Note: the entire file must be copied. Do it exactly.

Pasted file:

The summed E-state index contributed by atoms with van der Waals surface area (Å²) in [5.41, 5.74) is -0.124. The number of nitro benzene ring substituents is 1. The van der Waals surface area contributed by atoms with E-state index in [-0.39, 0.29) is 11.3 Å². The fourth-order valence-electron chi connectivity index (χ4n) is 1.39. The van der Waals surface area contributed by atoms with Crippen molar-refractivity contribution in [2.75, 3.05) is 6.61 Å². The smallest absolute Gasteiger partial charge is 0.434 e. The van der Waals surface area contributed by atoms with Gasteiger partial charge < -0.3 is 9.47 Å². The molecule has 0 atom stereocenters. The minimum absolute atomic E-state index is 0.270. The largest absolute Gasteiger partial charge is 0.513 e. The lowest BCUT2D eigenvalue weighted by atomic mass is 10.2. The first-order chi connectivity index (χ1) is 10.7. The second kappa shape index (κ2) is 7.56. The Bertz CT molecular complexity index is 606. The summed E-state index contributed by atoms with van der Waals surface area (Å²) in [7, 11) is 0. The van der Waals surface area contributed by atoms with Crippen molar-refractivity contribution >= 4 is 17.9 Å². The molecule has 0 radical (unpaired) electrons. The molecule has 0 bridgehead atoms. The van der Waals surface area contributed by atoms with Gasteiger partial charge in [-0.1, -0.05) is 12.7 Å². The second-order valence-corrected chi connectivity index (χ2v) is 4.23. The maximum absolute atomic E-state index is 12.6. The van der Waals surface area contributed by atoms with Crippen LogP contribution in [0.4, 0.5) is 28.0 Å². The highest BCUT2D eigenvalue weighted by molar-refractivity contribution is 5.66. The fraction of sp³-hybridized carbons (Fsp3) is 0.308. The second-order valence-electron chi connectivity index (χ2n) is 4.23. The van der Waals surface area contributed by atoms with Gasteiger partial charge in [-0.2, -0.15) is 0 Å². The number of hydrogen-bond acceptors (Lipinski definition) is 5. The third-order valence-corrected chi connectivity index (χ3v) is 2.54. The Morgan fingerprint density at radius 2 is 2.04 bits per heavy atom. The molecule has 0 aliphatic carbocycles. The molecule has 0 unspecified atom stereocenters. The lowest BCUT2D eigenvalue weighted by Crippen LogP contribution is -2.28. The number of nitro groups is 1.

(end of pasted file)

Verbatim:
The summed E-state index contributed by atoms with van der Waals surface area (Å²) in [5.41, 5.74) is -0.124. The number of nitro benzene ring substituents is 1. The van der Waals surface area contributed by atoms with E-state index in [-0.39, 0.29) is 11.3 Å². The fourth-order valence-electron chi connectivity index (χ4n) is 1.39. The van der Waals surface area contributed by atoms with Crippen molar-refractivity contribution in [2.75, 3.05) is 6.61 Å². The smallest absolute Gasteiger partial charge is 0.434 e. The van der Waals surface area contributed by atoms with Gasteiger partial charge < -0.3 is 9.47 Å². The molecule has 0 atom stereocenters. The minimum absolute atomic E-state index is 0.270. The largest absolute Gasteiger partial charge is 0.513 e. The lowest BCUT2D eigenvalue weighted by atomic mass is 10.2. The first-order chi connectivity index (χ1) is 10.7. The second kappa shape index (κ2) is 7.56. The Bertz CT molecular complexity index is 606. The summed E-state index contributed by atoms with van der Waals surface area (Å²) in [7, 11) is 0. The van der Waals surface area contributed by atoms with Crippen molar-refractivity contribution >= 4 is 17.9 Å². The molecule has 0 radical (unpaired) electrons. The molecule has 0 bridgehead atoms. The van der Waals surface area contributed by atoms with Gasteiger partial charge in [-0.1, -0.05) is 12.7 Å². The second-order valence-corrected chi connectivity index (χ2v) is 4.23. The maximum absolute atomic E-state index is 12.6. The van der Waals surface area contributed by atoms with Crippen LogP contribution in [0.4, 0.5) is 28.0 Å². The highest BCUT2D eigenvalue weighted by molar-refractivity contribution is 5.66. The fraction of sp³-hybridized carbons (Fsp3) is 0.308. The second-order valence-electron chi connectivity index (χ2n) is 4.23. The van der Waals surface area contributed by atoms with Gasteiger partial charge in [-0.2, -0.15) is 0 Å². The number of hydrogen-bond acceptors (Lipinski definition) is 5. The third-order valence-corrected chi connectivity index (χ3v) is 2.54. The Morgan fingerprint density at radius 2 is 2.04 bits per heavy atom. The molecule has 0 aliphatic carbocycles. The molecule has 0 unspecified atom stereocenters. The lowest BCUT2D eigenvalue weighted by Crippen LogP contribution is -2.28. The number of nitro groups is 1.